Wednesday, 7 August 2013

Balkan Beat Box at Festival International Nuits d'Afrique

Balkan Beat Box  |  Festival International Nuits d'Afrique

                                  PHOTOS  |  VALERIA VEGA

Local sensation Boogat's smile is full of sincerity when he steps off the stage after his very lively set. Understandably. Most people would agree that the mission of any opening act is to warm up the crowd, and the least one could say is that, on this gorgeous July 13th, this Montrealer's Spanish hip hop did just that. Moreover, Nuits d'Afrique was nice enough to let him hire a few band members, including a saxophonist and a percussionist, which made his already fairly warm beats simply burning hot. In brief, his gigantic grin as he waves the public goodbye is more than justified.

I step outside to get some fresh air while the technicians of Le National get busy preparing everything for the night's main act. I'm utterly aware that things are likely to get sweaty in the near future, and so I absorb as many atoms of crisp atmosphere as I can.

Wise move.

The members of Balkan Beat Box do not mess around when the time comes to rock it out. They go all in. Case in point: when I sort of pinch myself about midway through their high-energy performance, for one of the rare times in my existence, I am lucky enough to witness a whole crowd jump simultaneously. It's beautiful. Poetic. I take it all in, too. What makes it even better is that, for once, people are dancing to lyrics that are actually meaningful.

Indeed, a big part of Balkan Beat Box's trademark is its tendency to speak of politically charged subject matters. On their latest LP, titled Give, they once more irreverently put forward that aspect of their identity, with a visceral sense of purpose. “At the time, it was the first Egyptian revolution, Tahrir square and all that, it was very inspiring,” band cofounder Ori Kaplan remembers. “There was something in the air at the time we made the album. Some of the music was the zeitgeist, that moment… people kind of rising up. So that’s also on the album, and we’re glad, because we’re living through that time, and it’s in the music.”

Refreshing, is it not? And one should not be fooled: BBB is not incapable of being light-hearted. They just reckon that ‘dancing uncontrollably’ and ‘standing up for your rights’ do not have to be mutually exclusive. Unfortunately, in most electronic music, these two aspirations tend to not overlap, something that Kaplan finds a tad disappointing. “I wish that, in the electronic music world, DJs would raise up some things,” he says. “But most of them are afraid of it like it’s fire. They run away from it. It has to be just about, you know, light and sexy, or heavily pornographic, but nothing else. Usually.” He pauses, then adds: “They think that if it’s not sexy, people will run away, and it’s wrong!”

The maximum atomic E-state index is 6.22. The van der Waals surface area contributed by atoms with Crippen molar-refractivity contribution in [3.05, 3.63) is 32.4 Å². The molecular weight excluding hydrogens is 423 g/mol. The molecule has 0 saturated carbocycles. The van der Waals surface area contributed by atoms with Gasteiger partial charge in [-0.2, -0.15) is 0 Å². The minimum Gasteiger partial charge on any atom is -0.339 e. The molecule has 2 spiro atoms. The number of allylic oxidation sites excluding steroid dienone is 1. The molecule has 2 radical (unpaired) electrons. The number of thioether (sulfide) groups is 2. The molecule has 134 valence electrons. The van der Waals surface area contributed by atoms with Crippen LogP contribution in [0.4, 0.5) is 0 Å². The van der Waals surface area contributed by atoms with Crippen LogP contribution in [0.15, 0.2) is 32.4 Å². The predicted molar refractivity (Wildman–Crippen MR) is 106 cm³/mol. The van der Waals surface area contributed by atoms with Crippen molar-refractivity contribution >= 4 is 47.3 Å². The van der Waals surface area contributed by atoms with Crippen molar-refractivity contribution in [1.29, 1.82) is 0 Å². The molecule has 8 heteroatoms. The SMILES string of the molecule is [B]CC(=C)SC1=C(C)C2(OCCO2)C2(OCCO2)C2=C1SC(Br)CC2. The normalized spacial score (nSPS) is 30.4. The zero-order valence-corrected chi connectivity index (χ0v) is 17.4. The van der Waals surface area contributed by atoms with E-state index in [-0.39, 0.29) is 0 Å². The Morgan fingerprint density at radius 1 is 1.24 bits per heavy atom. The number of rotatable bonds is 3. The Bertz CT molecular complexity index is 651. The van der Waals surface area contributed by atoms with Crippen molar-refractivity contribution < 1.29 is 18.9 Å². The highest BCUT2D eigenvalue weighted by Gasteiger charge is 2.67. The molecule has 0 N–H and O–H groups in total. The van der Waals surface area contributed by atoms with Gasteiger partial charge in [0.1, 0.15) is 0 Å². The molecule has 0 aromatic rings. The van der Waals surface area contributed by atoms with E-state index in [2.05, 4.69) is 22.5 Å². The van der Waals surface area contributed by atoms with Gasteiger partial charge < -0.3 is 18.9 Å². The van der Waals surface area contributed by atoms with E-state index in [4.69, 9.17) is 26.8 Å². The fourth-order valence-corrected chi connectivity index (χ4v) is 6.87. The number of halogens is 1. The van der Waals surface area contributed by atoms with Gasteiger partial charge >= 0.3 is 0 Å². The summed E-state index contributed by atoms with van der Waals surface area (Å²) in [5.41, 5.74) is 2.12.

In fact, he considers that the power of the DJs’ and producers’ voices is largely underused. “I wish that some of them were like, ‘OK, something’s really going on, young people are coming out in squares, all over, Occupy Wall Street, and all that.’ But where’s the voice? These people rally 10,000 in a trance evening, and nobody’s saying a word, it’s like… all escapism. What I’m saying is: wouldn’t it be cool if 20,000, or 30,000 people in a festival came, and the DJ would actually have something meaningful to say to them? They would still be dancing their asses off! It doesn’t contradict! It’s just a fear from the producers, DJs.”

Political consideration asides, Balkan Beat Box is also very popular for being the number one representative (some would say the pioneer) of a phenomenon that gave birth to a scene in itself (generally designated as ‘Balkan Beat’): the blend of traditional instruments and techniques from Eastern Europe with synths and various other electronic music elements. Do not get it wrong, though: these guys are no revivalists. They just compose their songs according to the inspiration of the moment, based on their own musical backgrounds. Since Tamir Muskat and Ori Kaplan, two of the band’s founders, are both from Israel, such backgrounds include techniques that they simply feel compelled to use in their own oeuvre (in fact, Kaplan used to be a klezmer clarinetist). In other words, they like traditional music that comes from their neck of the woods enough to draw inspiration from it and paying a form a tribute to it, but they actually seek to make modern music that is likely to move feet, hips, and spirits. Danceable beats, with a dash of old school Balkan vibes. That’s the stuff.